What Employers Need to Know About New Jersey’s Worker Misclassification Laws

New Jersey Enforces Fines and Penalties Against Employers Who Misclassify Employees

In July 2021, Governor Murphy’s mandate cracking down on worker misclassification went into effect. Employers must properly classify anyone who fits the category of “employee” cannot get classified as an independent contractor. If employers attempt to save money on payroll taxes and benefits by misclassifying their employees, they risk large fines and penalties that will cost them more than they saved at the onset.

Read on to learn more about the new law and how it affects you and your company.

What Does the Law Classify as an Employee?

Independent contractors must fit certain parameters within their contracted employment to be classified as such. If they do not fit the parameters listed below, they must be classified as an employee as opposed to an independent contractor.

Independent contractors must meet New Jersey’s ABC test as described below:

  • The contractor can come and go as they please and are under their own control. They do not need to answer to an employer regarding any issues of control or how the services are performed.
  • The services are not part of the usual course of business for the employer, or the service is performed outside of the business places of the company.
  • The contractor works independently in their trade, profession, business, or occupation.

What Penalties Are Placed on Employers Regarding Misclassifying Employees?

The law works to stop employers from benefiting from the misclassification of employees. The following penalties affect employers who continue to misclassify employees:

  1. Up to $250 for the first violation of a misclassified employee.
  2. Up to $1,000 per additional misclassified employee
  3. The employer must give the misclassified worker up to 5% of their gross earnings over 12 months.
  4. Stop-Work Orders (AB 5838). The NJDOL can issue a stop-work order for any violations of wage, benefit, and tax laws. Employers would need to stop all business operations until the NJDOL releases the stop order. A civil penalty of up to $5,000 per day the stop-work order is ignored may also accompany the stop-work order.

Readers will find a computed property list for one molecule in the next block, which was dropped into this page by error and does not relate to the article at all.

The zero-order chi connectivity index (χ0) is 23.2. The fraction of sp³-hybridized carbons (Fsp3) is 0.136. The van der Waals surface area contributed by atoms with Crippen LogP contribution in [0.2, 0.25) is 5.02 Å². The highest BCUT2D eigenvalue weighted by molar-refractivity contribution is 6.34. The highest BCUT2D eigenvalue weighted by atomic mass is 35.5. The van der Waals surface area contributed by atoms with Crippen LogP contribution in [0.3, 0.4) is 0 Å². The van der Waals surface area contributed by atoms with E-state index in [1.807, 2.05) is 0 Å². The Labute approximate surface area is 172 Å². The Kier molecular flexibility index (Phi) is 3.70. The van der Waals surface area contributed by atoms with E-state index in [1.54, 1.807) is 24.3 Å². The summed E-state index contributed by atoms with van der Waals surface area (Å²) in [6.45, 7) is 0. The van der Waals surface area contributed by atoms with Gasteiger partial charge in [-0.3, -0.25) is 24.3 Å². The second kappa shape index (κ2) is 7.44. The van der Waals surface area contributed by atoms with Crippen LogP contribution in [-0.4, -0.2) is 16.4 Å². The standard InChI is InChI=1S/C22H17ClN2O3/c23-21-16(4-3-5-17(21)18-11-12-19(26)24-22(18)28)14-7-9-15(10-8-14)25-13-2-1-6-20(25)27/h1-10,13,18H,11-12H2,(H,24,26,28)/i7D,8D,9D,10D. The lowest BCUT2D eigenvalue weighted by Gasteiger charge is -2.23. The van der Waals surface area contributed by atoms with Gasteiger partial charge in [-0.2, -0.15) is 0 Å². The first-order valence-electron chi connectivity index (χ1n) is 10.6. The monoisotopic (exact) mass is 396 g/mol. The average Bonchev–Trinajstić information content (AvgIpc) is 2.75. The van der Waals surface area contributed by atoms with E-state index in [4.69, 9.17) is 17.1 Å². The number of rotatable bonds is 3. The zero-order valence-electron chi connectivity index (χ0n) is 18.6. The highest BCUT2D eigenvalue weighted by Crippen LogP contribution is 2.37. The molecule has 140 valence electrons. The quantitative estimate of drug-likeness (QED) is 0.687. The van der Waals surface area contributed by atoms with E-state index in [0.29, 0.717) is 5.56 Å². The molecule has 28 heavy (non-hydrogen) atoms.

5. Joint Liability (AB 5840). The law holds employers and staff agencies jointly responsible for violations of the laws. Owners, directors, officers, and managers can also be individually accountable for the violations of the law.
  6. NJDOL Website Posting (AB 4226) . The NJDOL can post violators on their website. As a result, the person or entity can be prohibited from contracting with any public entity until the violation is properly resolved.
  7. Sharing of Tax Information (AB 4228). The state Treasury Department can share categories of otherwise confidential tax filers, including tax information statements, audit files, reports, returns, or reports from investigators with the NJDOL. The sharing of information is meant to assist with investigations or enforcement actions.

How Can You Prevent Misclassifying Employees?

Misclassifying employees can sometimes be easier than you think. It takes an experienced HR department to ensure your employees get properly classified, so you avoid any penalties under the law.

Workplace HCM can help you ensure your employees are properly classified, and you follow all employment, tax, and benefits laws as described in New Jersey. With the help of the HR experts at Workplace HCM, you can avoid hefty penalties and work stop orders to ensure you can continue business as usual. Call us today at 856.334.9711to learn more about how we can help you manage your employees so you can manage your business.

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